At this stage you should also be aware of your budget. When you consider a property, remember that lots often sell for more than the guide price, and that guide prices can change until the day of the auction. Be realistic about how much money you have to spend and whether the property is right for you. With your budget in mind you should arrange your commercial mortgage finance (if required) and obtain a ‘decision in principle’ from a lender.

Viewing a Property 

The next important thing to do is to arrange to view the property or properties. You will need to contact the auctioneer to arrange to see the properties, either through an individual appointment or at an agreed time with other interested parties. At this point it might be useful to bring an experienced building contractor, surveyor or architect with you to the property. They will help you to spot any potential problems and give you an idea of how much repairs might cost. This might save you paying for a survey on a property that is obviously not suitable or will require expensive renovation. Most experienced professionals will view a property for a small fee.

Consider the area where the property is situated. If you are planning to run a business from here, can you access your clients easily? Consider whether there are similar businesses in the area and whether there is likely to be a market for your business. If you are buying the property to lease to another business, is there a demand for this type of premises in the area? These considerations will help you decide whether the property is the right investment for you.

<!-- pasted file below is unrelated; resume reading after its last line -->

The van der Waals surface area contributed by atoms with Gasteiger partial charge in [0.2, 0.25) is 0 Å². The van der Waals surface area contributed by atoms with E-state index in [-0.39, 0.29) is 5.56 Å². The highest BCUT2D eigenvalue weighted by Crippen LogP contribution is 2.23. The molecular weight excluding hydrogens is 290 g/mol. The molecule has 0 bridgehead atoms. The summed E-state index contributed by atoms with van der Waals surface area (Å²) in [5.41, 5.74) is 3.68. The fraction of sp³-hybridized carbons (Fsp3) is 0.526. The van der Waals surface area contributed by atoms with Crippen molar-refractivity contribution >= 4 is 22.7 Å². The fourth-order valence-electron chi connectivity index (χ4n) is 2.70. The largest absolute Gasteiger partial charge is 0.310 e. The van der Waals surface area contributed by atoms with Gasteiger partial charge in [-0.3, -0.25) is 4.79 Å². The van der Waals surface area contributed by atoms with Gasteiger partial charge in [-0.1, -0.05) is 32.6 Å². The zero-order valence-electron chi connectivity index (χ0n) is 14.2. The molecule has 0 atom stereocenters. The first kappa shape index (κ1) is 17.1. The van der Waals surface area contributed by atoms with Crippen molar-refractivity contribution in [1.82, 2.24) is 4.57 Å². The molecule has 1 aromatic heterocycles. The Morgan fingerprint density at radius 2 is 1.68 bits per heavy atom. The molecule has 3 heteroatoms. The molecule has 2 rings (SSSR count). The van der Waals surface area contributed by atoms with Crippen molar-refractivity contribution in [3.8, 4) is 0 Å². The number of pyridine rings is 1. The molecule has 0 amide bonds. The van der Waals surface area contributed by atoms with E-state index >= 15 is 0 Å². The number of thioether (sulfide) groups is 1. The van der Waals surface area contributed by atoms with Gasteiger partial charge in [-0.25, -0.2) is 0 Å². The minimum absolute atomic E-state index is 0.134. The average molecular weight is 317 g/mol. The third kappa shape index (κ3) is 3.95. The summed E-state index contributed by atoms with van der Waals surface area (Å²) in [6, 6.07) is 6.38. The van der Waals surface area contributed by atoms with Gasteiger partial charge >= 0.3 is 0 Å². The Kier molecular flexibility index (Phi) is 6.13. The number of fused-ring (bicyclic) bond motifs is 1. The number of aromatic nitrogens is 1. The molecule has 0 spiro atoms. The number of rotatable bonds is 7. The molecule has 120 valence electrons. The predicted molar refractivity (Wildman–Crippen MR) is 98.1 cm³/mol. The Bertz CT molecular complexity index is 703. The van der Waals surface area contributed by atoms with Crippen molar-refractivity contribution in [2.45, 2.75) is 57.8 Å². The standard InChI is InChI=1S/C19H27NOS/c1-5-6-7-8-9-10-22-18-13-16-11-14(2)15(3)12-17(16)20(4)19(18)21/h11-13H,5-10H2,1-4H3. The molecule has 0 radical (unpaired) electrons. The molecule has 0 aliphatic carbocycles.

At this stage you must get the legal pack from the vendor’s solicitor and ask your solicitor to look through the special conditions of sale, title deeds, leases, office copy entries etc. Your solicitor will also arrange to do the usual property searches, checking that there has been planning permission for any building work and whether planning permission has been granted anywhere nearby which may affect you later on. Make sure that you have read and understood all the information provided by the catalogue and the legal pack. Ask your solicitor or surveyor if you are unsure. The sale of a property is binding, so make sure you know what you are buying in advance.

You’ll also need your solicitor to check how the property can be used. What are the overall plans for the area? How can you access the site? Are the nearby roads good? Is the property retail or commercial? (At times that can affect a property’s price.) What is the market value? What can you expect in the way of rents and tenants? Thinking about all of this in advance can be the difference between profit and loss.